only the beginning of what it is necessary to know. Thus, MACG considerw that
an Anarchist Federation in Australia at the moment is premature and the best
outcome that ould come of the Conference was the formation of a formal network
of groups who make a commitment to working with each other with a view to
deciding over the course of a year or two, whether a federation is possible.

MACG also noted that any Anarchist Federation must be a Federation of groups,
not of groups and individuals together. The latter would create major problems
in decision-making and be a haven for cranks and destructive personalities. The
groups would have to be real ones, with common principles and acting in their
own names. Phantom groups for the purpose of admitting scattered individuals
would not count. At the most, individuals would be able to participate in the
Federation as observers. Any Anarchist Federation must be based on a clear set
of shared principles so that its members can be able to come to agreement on how
to act. Without a strong set of shared politics, every practical proposal will
be the subject of endless argument. This is a recipe for bitterness, division
and ineffectiveness.

Also something that MACG considers extremely important is that any Anarchist
Federation must be based on a clear class analysis. Class is not an “issue” to
be put alongside other issues, but a fundamental dynamic of how the world works.
The new world will be created by a revolution of the working class, or not at
all. Problems such as the oppression of women, racism, homophobia and the
destruction of the environment can only be eliminated by the overthrow of
capitalism. This does not mean that all non-class oppressions have to wait till
“after the revolution”, but rather that it is the duty of the entire working
class to fight them here and now. Just as there will be no women's liberation
without workers' revolution, there will be no workers' revolution without
women's liberation. An injury to one is an injury to all.

A class analysis means a recognition that the power of the working class is
based on our ability to stop capitalist production and the flow of profits. The
strategic orientation of the Anarchist movement needs to be towards building
workplace organisation, for that is where our power is. All other activities
should be seen in the light of their contribution to that strategy.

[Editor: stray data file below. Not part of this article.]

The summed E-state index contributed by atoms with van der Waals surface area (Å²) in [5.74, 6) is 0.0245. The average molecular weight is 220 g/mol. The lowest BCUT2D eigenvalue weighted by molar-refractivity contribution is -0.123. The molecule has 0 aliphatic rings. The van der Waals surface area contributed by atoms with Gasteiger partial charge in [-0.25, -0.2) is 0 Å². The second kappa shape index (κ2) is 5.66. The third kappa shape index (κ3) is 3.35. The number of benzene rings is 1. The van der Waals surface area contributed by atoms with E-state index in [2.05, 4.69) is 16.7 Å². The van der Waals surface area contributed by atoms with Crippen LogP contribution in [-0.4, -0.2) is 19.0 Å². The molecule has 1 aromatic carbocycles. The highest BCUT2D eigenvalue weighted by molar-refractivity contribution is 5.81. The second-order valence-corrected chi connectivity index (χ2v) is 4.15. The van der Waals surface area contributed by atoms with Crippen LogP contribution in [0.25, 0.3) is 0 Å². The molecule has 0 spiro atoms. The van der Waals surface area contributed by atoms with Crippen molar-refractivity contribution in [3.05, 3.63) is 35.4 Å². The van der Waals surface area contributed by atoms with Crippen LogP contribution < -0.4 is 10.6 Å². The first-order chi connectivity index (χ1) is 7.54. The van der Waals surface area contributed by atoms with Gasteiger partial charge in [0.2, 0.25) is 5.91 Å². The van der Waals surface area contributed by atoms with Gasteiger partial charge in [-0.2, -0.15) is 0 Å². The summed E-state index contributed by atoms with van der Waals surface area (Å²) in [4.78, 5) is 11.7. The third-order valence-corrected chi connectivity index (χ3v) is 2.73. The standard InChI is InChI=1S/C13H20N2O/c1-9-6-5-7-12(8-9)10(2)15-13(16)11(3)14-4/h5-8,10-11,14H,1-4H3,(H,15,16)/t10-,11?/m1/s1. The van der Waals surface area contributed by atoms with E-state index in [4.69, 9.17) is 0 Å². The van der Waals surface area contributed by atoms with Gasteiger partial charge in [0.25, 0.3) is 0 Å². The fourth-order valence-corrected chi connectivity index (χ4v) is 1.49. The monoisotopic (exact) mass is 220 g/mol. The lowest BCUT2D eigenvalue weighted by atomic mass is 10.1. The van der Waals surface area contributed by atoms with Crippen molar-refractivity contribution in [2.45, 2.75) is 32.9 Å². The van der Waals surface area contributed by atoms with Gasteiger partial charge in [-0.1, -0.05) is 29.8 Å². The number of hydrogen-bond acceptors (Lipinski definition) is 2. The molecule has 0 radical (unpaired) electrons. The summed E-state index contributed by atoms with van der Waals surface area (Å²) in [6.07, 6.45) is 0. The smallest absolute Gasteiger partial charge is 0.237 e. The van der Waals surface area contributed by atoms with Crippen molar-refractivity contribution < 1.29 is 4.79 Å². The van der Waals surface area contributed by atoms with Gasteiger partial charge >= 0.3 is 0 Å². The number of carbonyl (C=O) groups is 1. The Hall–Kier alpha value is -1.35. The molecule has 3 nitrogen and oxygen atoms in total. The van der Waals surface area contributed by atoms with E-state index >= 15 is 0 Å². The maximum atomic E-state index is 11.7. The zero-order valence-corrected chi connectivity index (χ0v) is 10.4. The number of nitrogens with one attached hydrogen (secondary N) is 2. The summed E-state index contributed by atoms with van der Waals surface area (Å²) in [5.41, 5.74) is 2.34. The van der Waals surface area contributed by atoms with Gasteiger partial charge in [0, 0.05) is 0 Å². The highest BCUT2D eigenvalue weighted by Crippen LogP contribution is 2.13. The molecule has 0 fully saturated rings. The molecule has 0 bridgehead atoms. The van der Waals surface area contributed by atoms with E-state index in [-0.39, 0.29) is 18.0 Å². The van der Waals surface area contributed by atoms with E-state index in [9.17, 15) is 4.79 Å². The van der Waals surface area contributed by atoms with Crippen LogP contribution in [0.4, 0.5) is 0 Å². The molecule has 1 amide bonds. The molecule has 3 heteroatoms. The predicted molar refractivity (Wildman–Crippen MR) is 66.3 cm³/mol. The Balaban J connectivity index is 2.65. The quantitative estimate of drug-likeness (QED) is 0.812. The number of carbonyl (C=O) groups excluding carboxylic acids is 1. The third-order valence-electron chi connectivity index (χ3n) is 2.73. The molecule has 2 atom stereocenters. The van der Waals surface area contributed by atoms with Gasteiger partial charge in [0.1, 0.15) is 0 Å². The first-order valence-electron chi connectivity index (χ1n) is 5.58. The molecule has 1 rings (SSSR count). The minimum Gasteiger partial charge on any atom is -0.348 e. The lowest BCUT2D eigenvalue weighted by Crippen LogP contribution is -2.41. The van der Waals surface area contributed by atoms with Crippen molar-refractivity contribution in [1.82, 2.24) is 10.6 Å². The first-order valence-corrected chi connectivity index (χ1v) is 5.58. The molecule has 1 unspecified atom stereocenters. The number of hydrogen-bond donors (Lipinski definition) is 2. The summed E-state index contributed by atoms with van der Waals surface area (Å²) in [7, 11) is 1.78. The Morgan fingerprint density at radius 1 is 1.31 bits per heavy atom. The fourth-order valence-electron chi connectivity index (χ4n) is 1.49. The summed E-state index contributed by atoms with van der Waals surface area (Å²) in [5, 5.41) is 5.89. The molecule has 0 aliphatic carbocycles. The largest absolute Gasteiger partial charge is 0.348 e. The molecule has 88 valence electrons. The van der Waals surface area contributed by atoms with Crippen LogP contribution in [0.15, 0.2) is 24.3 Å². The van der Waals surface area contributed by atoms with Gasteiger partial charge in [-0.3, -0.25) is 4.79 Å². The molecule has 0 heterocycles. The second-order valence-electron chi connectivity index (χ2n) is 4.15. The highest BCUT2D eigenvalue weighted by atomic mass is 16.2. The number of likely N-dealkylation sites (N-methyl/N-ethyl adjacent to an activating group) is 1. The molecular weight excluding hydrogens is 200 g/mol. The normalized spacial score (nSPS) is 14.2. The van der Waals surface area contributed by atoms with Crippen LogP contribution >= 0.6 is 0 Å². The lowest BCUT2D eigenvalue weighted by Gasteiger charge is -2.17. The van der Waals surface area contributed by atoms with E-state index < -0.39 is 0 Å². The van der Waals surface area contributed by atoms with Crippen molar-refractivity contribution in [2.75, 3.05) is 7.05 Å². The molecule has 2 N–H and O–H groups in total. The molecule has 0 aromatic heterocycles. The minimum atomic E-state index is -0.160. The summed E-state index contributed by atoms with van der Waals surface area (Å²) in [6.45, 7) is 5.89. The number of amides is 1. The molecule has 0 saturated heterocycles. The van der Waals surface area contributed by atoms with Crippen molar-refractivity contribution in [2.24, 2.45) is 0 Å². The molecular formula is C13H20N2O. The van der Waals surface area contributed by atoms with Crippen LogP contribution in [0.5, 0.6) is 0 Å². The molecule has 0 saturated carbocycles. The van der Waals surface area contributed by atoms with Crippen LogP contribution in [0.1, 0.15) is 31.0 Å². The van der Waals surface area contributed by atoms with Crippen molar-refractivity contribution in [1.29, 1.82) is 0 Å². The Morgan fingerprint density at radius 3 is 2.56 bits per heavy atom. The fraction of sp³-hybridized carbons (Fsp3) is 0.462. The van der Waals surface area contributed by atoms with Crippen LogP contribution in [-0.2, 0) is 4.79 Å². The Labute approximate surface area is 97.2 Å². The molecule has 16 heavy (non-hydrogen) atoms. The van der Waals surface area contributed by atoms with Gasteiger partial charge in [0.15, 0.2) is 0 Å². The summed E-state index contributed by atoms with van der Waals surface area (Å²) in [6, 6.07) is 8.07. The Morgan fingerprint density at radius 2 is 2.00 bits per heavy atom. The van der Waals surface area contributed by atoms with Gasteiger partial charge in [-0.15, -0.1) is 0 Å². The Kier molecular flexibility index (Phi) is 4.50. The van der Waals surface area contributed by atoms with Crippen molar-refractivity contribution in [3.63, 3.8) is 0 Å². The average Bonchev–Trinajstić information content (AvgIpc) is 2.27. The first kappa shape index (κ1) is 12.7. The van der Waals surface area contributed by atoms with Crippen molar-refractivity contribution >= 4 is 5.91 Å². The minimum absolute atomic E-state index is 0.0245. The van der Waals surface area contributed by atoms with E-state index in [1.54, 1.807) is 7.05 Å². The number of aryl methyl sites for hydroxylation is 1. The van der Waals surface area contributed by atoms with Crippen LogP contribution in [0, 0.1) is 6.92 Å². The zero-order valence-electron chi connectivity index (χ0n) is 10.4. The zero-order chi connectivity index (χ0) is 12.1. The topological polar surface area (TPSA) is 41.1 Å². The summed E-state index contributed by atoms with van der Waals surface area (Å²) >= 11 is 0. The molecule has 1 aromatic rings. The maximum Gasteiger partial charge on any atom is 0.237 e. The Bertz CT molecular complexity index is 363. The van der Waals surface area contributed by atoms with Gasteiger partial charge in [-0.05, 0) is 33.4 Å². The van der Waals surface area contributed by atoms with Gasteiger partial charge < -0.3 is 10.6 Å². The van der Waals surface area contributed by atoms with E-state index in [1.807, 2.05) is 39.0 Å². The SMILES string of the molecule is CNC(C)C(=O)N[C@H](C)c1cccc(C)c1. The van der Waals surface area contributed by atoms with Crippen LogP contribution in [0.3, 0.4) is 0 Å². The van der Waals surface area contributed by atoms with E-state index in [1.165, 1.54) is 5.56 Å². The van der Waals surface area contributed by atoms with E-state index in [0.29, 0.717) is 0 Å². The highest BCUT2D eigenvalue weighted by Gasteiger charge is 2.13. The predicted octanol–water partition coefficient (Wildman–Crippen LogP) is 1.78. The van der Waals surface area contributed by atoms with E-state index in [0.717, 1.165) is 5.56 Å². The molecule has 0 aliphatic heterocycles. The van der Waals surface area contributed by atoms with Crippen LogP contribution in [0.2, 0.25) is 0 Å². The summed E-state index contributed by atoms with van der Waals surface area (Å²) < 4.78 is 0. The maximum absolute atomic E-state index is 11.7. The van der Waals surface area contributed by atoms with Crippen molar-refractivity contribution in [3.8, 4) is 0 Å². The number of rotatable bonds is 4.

The lack of a class analysis leads Anarchists, like it does others, into
dead-end strategies. Some of them include parliamentary reformism, lifestylism
or insurrectionism. A criticism of lifestylism does not mean that we should not
try to live our lives as Anarchists as much as possible in the here and now, but
rather that making personal efforts in that direction is not a substitute for a
workers' revolution. Insurrectionism derives, in part, from using class as a
badge of identification rather than a strategic orientation for action. The
revolution will not be made by making riots against the police, however
despicable they are, but through workers taking over their workplaces and
defending them against all comers.

If, despite MACG’s objection, an Anarchist Federation was to be formed at the
Conference, the MACG would not join. Instead, MACG would establish close
relations with its constituent groups with a subjective class struggle
orientation for the purpose of having co-operation on shared priorities and
helping them deal with the issues that arise. Our attitude to the Federation
will be supportive and not hostile. We will not rule out joining the Federation
at a later date should it evolve into a form we support.

An excellent discussion on class occurred on the third day. A lot of people had
criticised class analysis on the second day, but when we got down to the actual
discussion the next day, a lot of ideas were clarified. Several others from a
range of different groups were putting forward arguements that seemed to be
based on a genuine working class position.

During the Conference, became known that in Sydney that there is a small group
of Anarchist Communists there who are interested in setting up a group like
MACG) in Sydney. There is also another group in Sydney called Alarm which is
still in forming by young anarchists and which is moving along aarchist
communist lines.

Though the Conference demonstrated that general level of consciousness and
maturity in the Anarchist movement in Australia is still very uneven, but there
are a number of serious groups and individuals and the balance is shifted
gradually and strongly towards a higher level than we have seen before.